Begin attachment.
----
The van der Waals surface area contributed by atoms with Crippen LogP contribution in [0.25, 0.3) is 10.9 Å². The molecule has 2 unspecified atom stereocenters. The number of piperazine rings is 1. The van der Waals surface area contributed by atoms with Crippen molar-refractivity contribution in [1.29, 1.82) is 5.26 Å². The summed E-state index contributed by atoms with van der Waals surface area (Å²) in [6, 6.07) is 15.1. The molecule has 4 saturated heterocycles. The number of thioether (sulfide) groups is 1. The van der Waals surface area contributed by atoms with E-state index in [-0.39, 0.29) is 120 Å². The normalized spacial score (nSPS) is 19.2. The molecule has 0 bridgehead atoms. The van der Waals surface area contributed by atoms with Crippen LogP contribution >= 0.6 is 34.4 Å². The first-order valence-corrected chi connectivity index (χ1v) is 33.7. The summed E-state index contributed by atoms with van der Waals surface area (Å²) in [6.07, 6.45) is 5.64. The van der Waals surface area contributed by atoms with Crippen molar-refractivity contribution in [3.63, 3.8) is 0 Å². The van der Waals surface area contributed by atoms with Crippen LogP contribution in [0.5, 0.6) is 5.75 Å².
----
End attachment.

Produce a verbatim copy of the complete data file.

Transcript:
The van der Waals surface area contributed by atoms with Crippen LogP contribution in [0.25, 0.3) is 10.9 Å². The molecule has 2 unspecified atom stereocenters. The number of piperazine rings is 1. The van der Waals surface area contributed by atoms with Crippen molar-refractivity contribution in [1.29, 1.82) is 5.26 Å². The summed E-state index contributed by atoms with van der Waals surface area (Å²) in [6, 6.07) is 15.1. The molecule has 4 saturated heterocycles. The number of thioether (sulfide) groups is 1. The van der Waals surface area contributed by atoms with E-state index in [-0.39, 0.29) is 120 Å². The normalized spacial score (nSPS) is 19.2. The molecule has 0 bridgehead atoms. The van der Waals surface area contributed by atoms with Crippen LogP contribution >= 0.6 is 34.4 Å². The first-order valence-corrected chi connectivity index (χ1v) is 33.7. The summed E-state index contributed by atoms with van der Waals surface area (Å²) in [6.07, 6.45) is 5.64. The van der Waals surface area contributed by atoms with Crippen molar-refractivity contribution in [3.63, 3.8) is 0 Å². The van der Waals surface area contributed by atoms with Crippen LogP contribution in [0.5, 0.6) is 5.75 Å².